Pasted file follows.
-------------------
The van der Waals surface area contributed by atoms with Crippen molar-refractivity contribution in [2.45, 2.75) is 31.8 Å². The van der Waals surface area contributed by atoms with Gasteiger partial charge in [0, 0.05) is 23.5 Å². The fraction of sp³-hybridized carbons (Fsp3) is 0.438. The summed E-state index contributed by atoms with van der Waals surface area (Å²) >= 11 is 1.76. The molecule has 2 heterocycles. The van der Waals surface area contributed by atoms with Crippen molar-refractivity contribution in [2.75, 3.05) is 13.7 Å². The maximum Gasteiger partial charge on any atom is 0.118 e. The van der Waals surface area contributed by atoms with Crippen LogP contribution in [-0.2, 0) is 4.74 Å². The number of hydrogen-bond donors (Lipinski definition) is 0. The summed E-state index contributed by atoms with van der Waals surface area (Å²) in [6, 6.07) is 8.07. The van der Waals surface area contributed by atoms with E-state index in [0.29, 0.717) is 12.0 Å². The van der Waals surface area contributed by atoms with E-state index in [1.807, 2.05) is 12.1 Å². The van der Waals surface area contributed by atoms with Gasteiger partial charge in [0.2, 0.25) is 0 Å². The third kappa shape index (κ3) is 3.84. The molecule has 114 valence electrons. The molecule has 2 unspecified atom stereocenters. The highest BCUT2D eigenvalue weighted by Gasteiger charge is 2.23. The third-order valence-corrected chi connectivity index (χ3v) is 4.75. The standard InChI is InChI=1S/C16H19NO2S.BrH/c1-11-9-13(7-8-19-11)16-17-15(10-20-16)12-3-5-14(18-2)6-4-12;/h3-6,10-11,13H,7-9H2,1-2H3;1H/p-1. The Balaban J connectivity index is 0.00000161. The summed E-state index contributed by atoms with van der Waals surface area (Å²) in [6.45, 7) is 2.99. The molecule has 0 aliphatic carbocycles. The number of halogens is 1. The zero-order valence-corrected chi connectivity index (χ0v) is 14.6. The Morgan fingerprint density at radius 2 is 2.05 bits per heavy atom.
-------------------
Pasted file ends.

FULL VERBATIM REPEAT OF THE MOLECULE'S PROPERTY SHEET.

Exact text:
The van der Waals surface area contributed by atoms with Crippen molar-refractivity contribution in [2.45, 2.75) is 31.8 Å². The van der Waals surface area contributed by atoms with Gasteiger partial charge in [0, 0.05) is 23.5 Å². The fraction of sp³-hybridized carbons (Fsp3) is 0.438. The summed E-state index contributed by atoms with van der Waals surface area (Å²) >= 11 is 1.76. The molecule has 2 heterocycles. The van der Waals surface area contributed by atoms with Crippen molar-refractivity contribution in [2.75, 3.05) is 13.7 Å². The maximum Gasteiger partial charge on any atom is 0.118 e. The van der Waals surface area contributed by atoms with Crippen LogP contribution in [-0.2, 0) is 4.74 Å². The number of hydrogen-bond donors (Lipinski definition) is 0. The summed E-state index contributed by atoms with van der Waals surface area (Å²) in [6, 6.07) is 8.07. The van der Waals surface area contributed by atoms with E-state index in [0.29, 0.717) is 12.0 Å². The van der Waals surface area contributed by atoms with E-state index in [1.807, 2.05) is 12.1 Å². The van der Waals surface area contributed by atoms with Gasteiger partial charge in [0.2, 0.25) is 0 Å². The third kappa shape index (κ3) is 3.84. The molecule has 114 valence electrons. The molecule has 2 unspecified atom stereocenters. The highest BCUT2D eigenvalue weighted by Gasteiger charge is 2.23. The third-order valence-corrected chi connectivity index (χ3v) is 4.75. The standard InChI is InChI=1S/C16H19NO2S.BrH/c1-11-9-13(7-8-19-11)16-17-15(10-20-16)12-3-5-14(18-2)6-4-12;/h3-6,10-11,13H,7-9H2,1-2H3;1H/p-1. The Balaban J connectivity index is 0.00000161. The summed E-state index contributed by atoms with van der Waals surface area (Å²) in [6.45, 7) is 2.99. The molecule has 0 aliphatic carbocycles. The number of halogens is 1. The zero-order valence-corrected chi connectivity index (χ0v) is 14.6. The Morgan fingerprint density at radius 2 is 2.05 bits per heavy atom.